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Pediatricians Consider Alternatives

A recent survey shows 50 percent of pediatricians would consider referring patients for alternative medicine therapies.

      The survey, conducted by researchers at Wayne State University School of Medicine in Detroit and the Medical University of South Carolina in South Charleston, S.C., questioned 348 members of the Michigan chapter of the American Academy of Pediatrics. About 84 percent of those surveyed say their patients already use some form of complimentary medicine such herbal remedies, biofeedback and massage. But the survey also showed a discussion about alternative medicine was either initiated by the children or the parents, but not by the physicians.

      "We're probably at stage zero," Dr. Peter Rappo, a spokesman for the American Academy of Pediatrics and a physician in Brockton, Mass. Not enough physicians are asking patients whether they use any type of alternative medicine, Rappo says, adding that physicians also don't have a lot of scientific data on alternative medicine and pediatrics. It is unknown how many children use alternative treatments, he says.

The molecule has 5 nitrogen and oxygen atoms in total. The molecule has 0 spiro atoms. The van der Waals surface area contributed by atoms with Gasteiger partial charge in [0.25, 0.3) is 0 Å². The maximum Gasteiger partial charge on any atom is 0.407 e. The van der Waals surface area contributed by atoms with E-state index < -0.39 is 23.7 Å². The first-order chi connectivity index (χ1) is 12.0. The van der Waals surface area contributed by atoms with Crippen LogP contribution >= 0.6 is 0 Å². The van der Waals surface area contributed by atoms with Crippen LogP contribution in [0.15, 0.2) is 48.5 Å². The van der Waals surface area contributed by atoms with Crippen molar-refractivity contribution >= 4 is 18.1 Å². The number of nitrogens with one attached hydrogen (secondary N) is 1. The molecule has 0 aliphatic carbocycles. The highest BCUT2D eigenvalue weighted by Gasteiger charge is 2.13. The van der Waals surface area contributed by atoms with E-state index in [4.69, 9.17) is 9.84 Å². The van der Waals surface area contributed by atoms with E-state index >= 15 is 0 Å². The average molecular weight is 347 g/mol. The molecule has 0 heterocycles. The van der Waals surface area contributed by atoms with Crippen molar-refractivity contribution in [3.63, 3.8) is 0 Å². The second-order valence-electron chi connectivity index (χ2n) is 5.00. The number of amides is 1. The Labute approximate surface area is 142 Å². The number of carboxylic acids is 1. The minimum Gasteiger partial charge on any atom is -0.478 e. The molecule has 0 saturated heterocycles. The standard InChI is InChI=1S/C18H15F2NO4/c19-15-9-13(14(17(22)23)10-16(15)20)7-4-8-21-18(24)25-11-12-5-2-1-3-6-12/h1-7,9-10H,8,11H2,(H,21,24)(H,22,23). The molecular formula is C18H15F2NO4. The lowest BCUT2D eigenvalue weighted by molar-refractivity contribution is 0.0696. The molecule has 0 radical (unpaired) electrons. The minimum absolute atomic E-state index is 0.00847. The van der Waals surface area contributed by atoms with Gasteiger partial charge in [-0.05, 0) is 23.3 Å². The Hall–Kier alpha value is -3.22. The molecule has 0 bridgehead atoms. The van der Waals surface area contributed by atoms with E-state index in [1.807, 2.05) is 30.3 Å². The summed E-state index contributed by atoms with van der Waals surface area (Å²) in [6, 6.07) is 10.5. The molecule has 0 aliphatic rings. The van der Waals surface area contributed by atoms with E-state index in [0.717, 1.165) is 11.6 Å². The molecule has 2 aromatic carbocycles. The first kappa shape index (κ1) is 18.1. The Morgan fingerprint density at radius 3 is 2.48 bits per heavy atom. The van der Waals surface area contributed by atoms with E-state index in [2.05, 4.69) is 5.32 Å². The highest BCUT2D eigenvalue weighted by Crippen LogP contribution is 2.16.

The survey also showed pediatricians felt alternative medicine could help in treating ailments such as headaches and backaches, and for pain management, but not for cancer, HIV or incurable diseases.

      "Clearly, there is a need and a demand for more education, along with clinical guidelines for complementary and alternative therapies within the context of biomedicine," the researchers write in the 1998 November issue of Archives of Pediatric and Adolescent Medicine.

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